Guest speaker urges VC students to live college life in the front row

Jon Vroman

“Why are you pursuing college?”

That’s the point-blank question addressed to new Victoria College students by guest speaker Jon Vroman in a fast-paced, audience participation event.

Achieving life’s biggest goals and dreams really comes down to the reason for doing it, Vroman said. He offered five points of advice to students on how they can be “Living College Life in the Front Row.” He shared his thoughts on the final day of Pirate Orientation, a weeklong event designed to enroll incoming freshmen and help prepare them for success in their academic endeavors.

Vroman is cofounder of the Front Row Foundation, an organization that helps individuals and families who are braving critical health challenges “live life in the front row.” The energetic speaker admitted that he didn’t always live the message he now shares.

As a high school student, Vroman was 4’10” and weighed 85 pounds.

“I was terrified of people; walked around with my head down,” he said. “I never got involved. I would sit in the very back row and lived that way for a long time.”

His experience changed during a music concert when he witnessed college girls having the time of their lives in the front row. For those in the back row, it was a different experience. People were on their cellphones and talking; the energy was different.

“I was in the back, looking to front and saw all this energy and thought to myself: ‘I’ve been a spectator watching this whole thing go by,’” Vroman said. “I decided that day to live my life in the front row – in everything I did. I decided to change the way I did things.”

He interviewed hundreds of college graduates, and found five simple things in common with his interview subjects:

Treat everyone you meet like a rock star. “How many times in our lives do we walk by brilliant people, amazing individuals we judge because of what they’re wearing, how they look, how old they are?” he asked the crowd of new VC students and family members. “Find the rock star in people. What would it be like if, with everybody you met, you shook their hand and greeted them like you worshipped the ground they walked on? Would they respond differently to you if you did that?”

You create your own reality. He had the audience stand up and hug at least two people (“Nobody gets away without a hug.”) Attendees admitted that their energy levels were higher after the hugs.

Addressing those uncomfortable with hugging strangers, he said, “You have to act your way into feeling. Successful people taught me that you don’t run because you have energy, you have energy because you run. When you create something, it’s hard at the beginning.”

Keeping energy levels high, Vroman asked his audience to give high-fives and compliments to those seated nearby.

Be open to change. “Change is difficult,” he said. “What’s good for you isn’t always easy going down. Sometimes, you might think, ‘I’m in a class and I don’t understand what’s going on so I must be in the wrong class.’  Or ‘I’m doing this thing and my muscles are sore so I shouldn’t be doing this thing.’ That uncomfortable feeling means you are exactly where you should be. That’s how you learn.”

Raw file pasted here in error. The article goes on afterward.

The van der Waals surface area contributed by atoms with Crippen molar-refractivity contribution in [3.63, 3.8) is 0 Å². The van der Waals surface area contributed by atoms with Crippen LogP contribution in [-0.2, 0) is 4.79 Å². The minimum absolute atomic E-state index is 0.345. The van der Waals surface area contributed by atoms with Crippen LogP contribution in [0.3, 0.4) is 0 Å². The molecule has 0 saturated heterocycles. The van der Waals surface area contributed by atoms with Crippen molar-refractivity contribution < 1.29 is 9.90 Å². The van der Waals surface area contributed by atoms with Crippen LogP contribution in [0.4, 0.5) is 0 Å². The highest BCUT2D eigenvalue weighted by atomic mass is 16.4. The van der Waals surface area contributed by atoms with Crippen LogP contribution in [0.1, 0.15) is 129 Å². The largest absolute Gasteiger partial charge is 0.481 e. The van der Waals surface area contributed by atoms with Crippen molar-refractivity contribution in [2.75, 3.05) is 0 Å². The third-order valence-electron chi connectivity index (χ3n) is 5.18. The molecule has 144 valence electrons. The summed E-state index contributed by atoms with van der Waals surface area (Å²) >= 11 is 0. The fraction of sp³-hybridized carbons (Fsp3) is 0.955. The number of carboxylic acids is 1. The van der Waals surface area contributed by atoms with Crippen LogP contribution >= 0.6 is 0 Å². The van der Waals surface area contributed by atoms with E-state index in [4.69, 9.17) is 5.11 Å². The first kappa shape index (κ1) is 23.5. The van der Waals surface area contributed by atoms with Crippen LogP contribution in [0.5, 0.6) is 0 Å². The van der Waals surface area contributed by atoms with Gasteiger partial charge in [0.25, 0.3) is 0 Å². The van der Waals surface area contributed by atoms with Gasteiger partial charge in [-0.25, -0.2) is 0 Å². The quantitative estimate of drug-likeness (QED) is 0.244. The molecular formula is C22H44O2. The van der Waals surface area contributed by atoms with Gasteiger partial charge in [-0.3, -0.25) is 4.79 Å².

Have goals and dreams. When encouraged to run in a friend’s double marathon of 53 miles, Vroman discovered “if your ‘why’ has heart, your ‘how’ gets legs. You’ll always find a way.”

“Why are you pursuing college?” he asked the new VC students. “If you don’t have a strong enough reason to do it, then everything’s going to be difficult and you won’t make it through. If you can tap into the benefits, the pain and pleasure, the basic psychology of what you get from this, you’ll do it.”

Give back. Life is built on giving, Vroman said, adding that, “if you show up and give 100 percent, and I show up and give 100, then we have something great.”

“You can’t always choose your seat but you can always choose how you participate,” he added. “That’s what I want for all of you: to choose to play the game, to participant and not be a spectator.”

He invited the audience to play the biggest game that they were born to play in life – whatever that is.

“Find your unique talents and share it with the world,” Vroman said. “Go do your thing in life and be the best you can.”

Matt Wiley, VC’s Quality Enhancement Plan director, said Vroman was invited because he shares a strong message of being proactive and challenging oneself to do something out of the comfort zone.

“Victoria College is embracing a culture of active learning through SEAL the DEAL,” Wiley said. “This was a dynamic way to drive home the message we started during Pirate Orientation that students must get engaged in their own learning in order to be successful.”

Picking up that message was incoming VC freshman Leslie Ann Alvarez who found Vroman’s speech to be exciting and motivating.

“I learned ‘don’t be scared; to ask questions.’” Alvarez said of his talk. “Our instructors are there to help us every day, even at night. The main message I got was to live life to the fullest – in the front row. That’s what I’m doing.”

“It gave me a different perspective on how I should act as a college student and how I should take life events,” Alvarez added. “There’s going be ups and down, of course. We just overcome them each day, little by little, with happiness in between.”

Published: Friday, 19 September 2014

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